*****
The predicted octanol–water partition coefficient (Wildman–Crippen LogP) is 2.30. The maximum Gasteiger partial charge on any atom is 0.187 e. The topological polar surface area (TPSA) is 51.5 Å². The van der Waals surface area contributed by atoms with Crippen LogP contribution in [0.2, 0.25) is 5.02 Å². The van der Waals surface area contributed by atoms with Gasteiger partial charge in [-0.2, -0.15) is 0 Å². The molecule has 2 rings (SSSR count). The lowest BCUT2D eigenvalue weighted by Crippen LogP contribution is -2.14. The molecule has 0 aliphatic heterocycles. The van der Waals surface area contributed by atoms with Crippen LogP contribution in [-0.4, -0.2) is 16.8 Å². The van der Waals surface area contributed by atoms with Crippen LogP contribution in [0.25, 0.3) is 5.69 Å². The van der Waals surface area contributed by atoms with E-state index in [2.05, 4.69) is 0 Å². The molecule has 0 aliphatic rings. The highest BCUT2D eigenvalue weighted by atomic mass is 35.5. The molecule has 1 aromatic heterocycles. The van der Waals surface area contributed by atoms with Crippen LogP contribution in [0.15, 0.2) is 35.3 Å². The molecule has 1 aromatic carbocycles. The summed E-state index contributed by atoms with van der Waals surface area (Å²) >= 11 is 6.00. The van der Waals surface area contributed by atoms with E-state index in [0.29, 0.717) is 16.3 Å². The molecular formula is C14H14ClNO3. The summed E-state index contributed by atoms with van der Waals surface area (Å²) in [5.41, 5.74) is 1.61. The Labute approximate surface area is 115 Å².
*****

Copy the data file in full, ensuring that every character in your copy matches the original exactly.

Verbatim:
The predicted octanol–water partition coefficient (Wildman–Crippen LogP) is 2.30. The maximum Gasteiger partial charge on any atom is 0.187 e. The topological polar surface area (TPSA) is 51.5 Å². The van der Waals surface area contributed by atoms with Crippen LogP contribution in [0.2, 0.25) is 5.02 Å². The van der Waals surface area contributed by atoms with Gasteiger partial charge in [-0.2, -0.15) is 0 Å². The molecule has 2 rings (SSSR count). The lowest BCUT2D eigenvalue weighted by Crippen LogP contribution is -2.14. The molecule has 0 aliphatic heterocycles. The van der Waals surface area contributed by atoms with Crippen LogP contribution in [-0.4, -0.2) is 16.8 Å². The van der Waals surface area contributed by atoms with Crippen LogP contribution in [0.25, 0.3) is 5.69 Å². The van der Waals surface area contributed by atoms with E-state index in [2.05, 4.69) is 0 Å². The molecule has 0 aliphatic rings. The highest BCUT2D eigenvalue weighted by atomic mass is 35.5. The molecule has 1 aromatic heterocycles. The van der Waals surface area contributed by atoms with Crippen LogP contribution in [0.15, 0.2) is 35.3 Å². The molecule has 1 aromatic carbocycles. The summed E-state index contributed by atoms with van der Waals surface area (Å²) >= 11 is 6.00. The van der Waals surface area contributed by atoms with E-state index in [0.29, 0.717) is 16.3 Å². The molecular formula is C14H14ClNO3. The summed E-state index contributed by atoms with van der Waals surface area (Å²) in [5.41, 5.74) is 1.61. The Labute approximate surface area is 115 Å².